What is systemic lupus? Systemic lupus erythematosus, or simply called lupus, is a rare but life-threatening feline autoimmune disease. Sadly, cats with this disease have antibodies in their blood that combat their own body tissues. Lupus impacts the health of major body organs, including the skin, heart, lungs, kidneys as well as the joints, blood and nervous system. It is not unusual to have more than one organ affected or for anemia to occur as a result of the immune system attacking and destroying red blood cells.
How does my cat get systemic lupus? It is unclear how this autoimmune disease develops in cats, but it does seem to have a genetic propensity.
How do I know if my cat has systemic lupus? Lupus is presented in a wide range of clinical signs. Your cat may have a fever or act lethargic or not be hungry. You may notice scabs or sores on your cat’s mouth and paws or tips of the ears and tails. Some cats with lupus have difficulty walking or tend to bruise easily. Some start to lose hair or develop dandruff. During a physical exam, your veterinarian may detect enlarged lymph nodes, liver or spleen. Lupus can be challenging to identify because it shares many symptoms also associated with other diseases. However, a blood test is regarded as the most effective way to properly identify lupus in cats and gauge any liver or kidney damage. Other tests include a urinalysis, antinuclear (ANA) test (to identify the status of specific antibodies) and, possibly a skin biopsy.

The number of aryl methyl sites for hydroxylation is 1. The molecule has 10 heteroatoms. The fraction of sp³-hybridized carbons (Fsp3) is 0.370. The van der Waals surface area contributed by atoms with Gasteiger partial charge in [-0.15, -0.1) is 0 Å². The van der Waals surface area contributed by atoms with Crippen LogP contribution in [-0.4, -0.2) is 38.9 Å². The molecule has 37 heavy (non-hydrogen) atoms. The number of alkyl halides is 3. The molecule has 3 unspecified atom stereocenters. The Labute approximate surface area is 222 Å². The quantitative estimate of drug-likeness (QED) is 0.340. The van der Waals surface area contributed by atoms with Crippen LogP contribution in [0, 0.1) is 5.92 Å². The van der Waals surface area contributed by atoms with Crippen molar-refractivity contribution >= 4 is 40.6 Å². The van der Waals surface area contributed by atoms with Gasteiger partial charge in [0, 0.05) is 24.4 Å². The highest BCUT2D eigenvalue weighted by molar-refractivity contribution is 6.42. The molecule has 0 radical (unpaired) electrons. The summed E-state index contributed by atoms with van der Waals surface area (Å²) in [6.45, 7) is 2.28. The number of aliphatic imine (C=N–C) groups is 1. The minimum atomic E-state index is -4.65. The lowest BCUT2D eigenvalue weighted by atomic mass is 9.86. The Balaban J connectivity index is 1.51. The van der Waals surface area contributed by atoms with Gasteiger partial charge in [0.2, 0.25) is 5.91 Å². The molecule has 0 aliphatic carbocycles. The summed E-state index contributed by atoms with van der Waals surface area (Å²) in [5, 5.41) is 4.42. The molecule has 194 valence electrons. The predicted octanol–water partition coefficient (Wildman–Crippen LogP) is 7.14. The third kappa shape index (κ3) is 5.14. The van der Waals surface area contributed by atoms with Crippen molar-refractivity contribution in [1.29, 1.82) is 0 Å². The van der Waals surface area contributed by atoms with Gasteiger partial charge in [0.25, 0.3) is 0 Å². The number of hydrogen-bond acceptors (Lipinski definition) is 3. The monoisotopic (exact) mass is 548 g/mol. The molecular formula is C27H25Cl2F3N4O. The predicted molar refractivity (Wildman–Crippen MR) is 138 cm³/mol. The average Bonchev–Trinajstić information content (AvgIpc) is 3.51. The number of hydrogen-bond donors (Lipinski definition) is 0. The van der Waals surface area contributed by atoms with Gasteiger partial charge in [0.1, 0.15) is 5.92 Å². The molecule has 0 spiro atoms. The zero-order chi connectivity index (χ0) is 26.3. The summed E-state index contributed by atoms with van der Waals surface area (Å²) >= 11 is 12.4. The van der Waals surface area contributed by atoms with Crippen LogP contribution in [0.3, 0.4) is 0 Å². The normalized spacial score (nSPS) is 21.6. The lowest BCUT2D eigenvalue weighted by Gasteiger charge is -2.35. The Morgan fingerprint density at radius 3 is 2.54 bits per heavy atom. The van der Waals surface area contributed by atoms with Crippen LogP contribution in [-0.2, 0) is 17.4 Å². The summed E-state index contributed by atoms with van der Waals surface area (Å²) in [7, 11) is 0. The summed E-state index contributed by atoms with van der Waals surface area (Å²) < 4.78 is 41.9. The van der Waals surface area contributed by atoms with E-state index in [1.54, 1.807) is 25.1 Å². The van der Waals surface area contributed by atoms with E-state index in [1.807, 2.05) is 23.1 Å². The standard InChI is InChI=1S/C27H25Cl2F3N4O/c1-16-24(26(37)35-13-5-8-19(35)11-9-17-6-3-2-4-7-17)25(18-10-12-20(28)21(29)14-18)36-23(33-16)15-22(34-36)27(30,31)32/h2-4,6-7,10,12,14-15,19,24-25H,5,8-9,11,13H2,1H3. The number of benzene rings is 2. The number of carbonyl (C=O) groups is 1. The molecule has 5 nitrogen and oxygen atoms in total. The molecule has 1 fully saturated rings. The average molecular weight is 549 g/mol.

What can I do about systemic lupus? This is a very serious condition and the majority of cats die within a year of diagnosis due to lupus or treatment complications. Treatment options depend on the severity of the lupus and any associated diseases. Some medications cause vomiting and diarrhea or loss of appetite. Therapy is life long.
Is there anything I can do to prevent my cat from getting systemic lupus? Sadly, there is no way to prevent systemic lupus at this time.
Are there certain breeds that get systemic lupusmore often? Yes. Himalayan, Persian and Siamese breeds are at increased risk for developing systemic lupus, However, it can affect any cat of any age or breed.